History of the McKenzie Method

Robin McKenzie changed the way patients worldwide treat back and extremity issues. The McKenzie Method of Mechanical Diagnostics and Therapy (MDT), developed by Robin in the 1950s, has become a standard in the field. Robin devoted his professional life to the study of musculoskeletal disorders and their treatment and his theories are now supported with scientific evidence.

It was in 1956 at his clinic in Wellington, that Robin McKenzie first observed by chance a remarkable event which has changed the nature of treatment administered for the alleviation of back pain worldwide. This serendipitous event led to the development of the theories and practice that have become the hallmark of the McKenzie protocols for assessment and treatment of mechanical disorders of the spinal column.

“My first experience with what I have chosen to call the 'Centralisation Phenomenon' occurred in 1956. A patient, 'Mr Smith', who had pain to the right of the low back, extending into the buttock and thigh to the knee, had undergone treatment for three weeks without improvement. He could bend forwards, but could not bend backwards. I told him to undress and lie face down on the treatment table, the end of which had been raised for a previous patient. Without adjusting the table, and unnoticed by any of the clinical staff, he lay face down with his back overstretched for some five minutes. After some time, when I entered the room I was aghast to find him lying in what at that time was considered to be a most damaging position. On enquiring as to his welfare, I was astounded to hear him say that this was the best he had been in three weeks. All pain had disappeared from his leg. Furthermore, the pain in the back had moved from the right side to the centre. In addition, his restricted range of extension had markedly improved. After standing upright, the patient remained improved with no recurrence of leg pain. The position was adopted again the following day and resulted in complete resolution of central low back pain. The movement of pain from the leg or buttocks to the middle of the back is now known as the centralisation phenomenon."

   - Robin McKenzie

This chance clinical observation then led Robin to begin systematically evaluating the effects that simple movements and positions had on his patients’ back pain. A clear assessment process gradually emerged. This system, now known as the McKenzie Method of Mechanical Diagnosis and Therapy (MDT), has achieved worldwide recognition and is now regarded as part of “normal” management for low back pain. His vision was that all patients with musculoskeletal pain be taught how to manage their own pain.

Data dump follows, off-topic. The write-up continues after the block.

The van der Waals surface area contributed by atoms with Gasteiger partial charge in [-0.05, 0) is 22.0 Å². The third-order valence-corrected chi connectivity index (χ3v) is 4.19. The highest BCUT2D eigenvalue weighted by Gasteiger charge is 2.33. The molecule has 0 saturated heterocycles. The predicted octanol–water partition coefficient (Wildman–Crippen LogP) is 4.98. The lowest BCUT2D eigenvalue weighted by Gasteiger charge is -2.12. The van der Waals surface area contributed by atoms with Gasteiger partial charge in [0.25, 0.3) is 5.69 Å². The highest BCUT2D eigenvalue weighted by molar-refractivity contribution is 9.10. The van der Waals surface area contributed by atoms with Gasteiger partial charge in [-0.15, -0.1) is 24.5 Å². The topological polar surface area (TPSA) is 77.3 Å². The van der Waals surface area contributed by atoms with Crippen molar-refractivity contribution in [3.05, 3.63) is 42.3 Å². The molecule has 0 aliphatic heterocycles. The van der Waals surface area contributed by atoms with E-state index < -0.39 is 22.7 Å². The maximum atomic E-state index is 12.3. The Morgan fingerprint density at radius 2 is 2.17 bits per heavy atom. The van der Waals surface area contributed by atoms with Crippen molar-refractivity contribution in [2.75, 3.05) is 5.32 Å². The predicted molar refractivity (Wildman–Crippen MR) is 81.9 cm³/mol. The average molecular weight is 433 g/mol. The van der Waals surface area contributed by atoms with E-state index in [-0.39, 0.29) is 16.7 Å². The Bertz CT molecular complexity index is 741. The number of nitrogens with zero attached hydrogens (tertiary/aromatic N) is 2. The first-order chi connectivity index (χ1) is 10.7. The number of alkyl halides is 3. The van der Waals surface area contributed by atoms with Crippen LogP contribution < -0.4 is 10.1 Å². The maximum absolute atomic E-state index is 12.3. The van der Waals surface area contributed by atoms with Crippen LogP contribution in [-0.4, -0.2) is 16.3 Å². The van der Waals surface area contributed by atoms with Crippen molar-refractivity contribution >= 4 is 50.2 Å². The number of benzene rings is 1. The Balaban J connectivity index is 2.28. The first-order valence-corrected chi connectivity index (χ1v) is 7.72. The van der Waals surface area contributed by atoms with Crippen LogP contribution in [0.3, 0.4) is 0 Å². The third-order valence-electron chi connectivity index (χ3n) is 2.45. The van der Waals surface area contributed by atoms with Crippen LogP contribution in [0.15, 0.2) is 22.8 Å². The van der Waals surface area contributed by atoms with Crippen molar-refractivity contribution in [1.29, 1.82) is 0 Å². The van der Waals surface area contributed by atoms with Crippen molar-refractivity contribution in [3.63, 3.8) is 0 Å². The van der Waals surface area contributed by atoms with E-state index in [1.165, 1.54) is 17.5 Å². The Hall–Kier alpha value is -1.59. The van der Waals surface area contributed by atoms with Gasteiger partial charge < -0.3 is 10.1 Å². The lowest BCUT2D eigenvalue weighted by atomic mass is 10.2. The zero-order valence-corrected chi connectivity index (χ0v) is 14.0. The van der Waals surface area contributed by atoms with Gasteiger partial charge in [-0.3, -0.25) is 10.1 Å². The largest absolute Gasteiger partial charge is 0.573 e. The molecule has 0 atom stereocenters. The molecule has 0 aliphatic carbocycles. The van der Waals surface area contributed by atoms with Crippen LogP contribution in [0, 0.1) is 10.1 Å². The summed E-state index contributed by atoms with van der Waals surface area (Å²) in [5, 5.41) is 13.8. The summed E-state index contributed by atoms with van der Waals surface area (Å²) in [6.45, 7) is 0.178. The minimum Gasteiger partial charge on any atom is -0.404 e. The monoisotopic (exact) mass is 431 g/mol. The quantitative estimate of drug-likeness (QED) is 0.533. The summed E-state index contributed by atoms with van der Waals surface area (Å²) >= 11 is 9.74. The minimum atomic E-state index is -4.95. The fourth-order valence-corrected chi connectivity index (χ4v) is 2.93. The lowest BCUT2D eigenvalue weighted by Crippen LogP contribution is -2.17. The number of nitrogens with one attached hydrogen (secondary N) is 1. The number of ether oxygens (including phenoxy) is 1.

By the 1970’s, Robin had developed his theories quite robustly and became known in the United States, where his ideas were adopted with great enthusiasm. He was hired by the Kaiser group of hospitals and helped many thousands of American workers to overcome their debilitating back problems. Honours quickly followed, and McKenzie was invited to the UK, many European countries and to Japan and China.

In order to meet the demands of his work, it soon became apparent that more education was necessary. Robin started to set up training courses to educate other physiotherapists and also established the McKenzie Institute to carry out further research and training. The Institute was founded in 1982 and has since grown into a multinational entity with 28 branches. For more than 40 years, Robin McKenzie refined and perfected the procedures that have made the McKenzie self-treatment system unique. He also invented the unique McKenzie Lumbar Roll and McKenzie Neck Roll to help patients prevent a recurrence of pain.

International Recognition

In 2004, the American PT magazine Advance for Physical Therapists and PT Assistants published a survey of 320 randomly selected physical therapists who work in the orthopedic field . It had been asked about the people who have influenced their opinion, the orthopedic physical therapy most. The physiotherapists could call 10 people and write reviews from 0 (no influence) to 4 (very large impact).

  • Robin McKenzie 2.55
  • James Cyriax 2.44
  • Florence Kendall 2.33
  • Geoffrey Maitland 2.24
  • Stanley Paris 2.00
  • Shirly Sahrmann 1.81
  • Brian Mulligan 1.80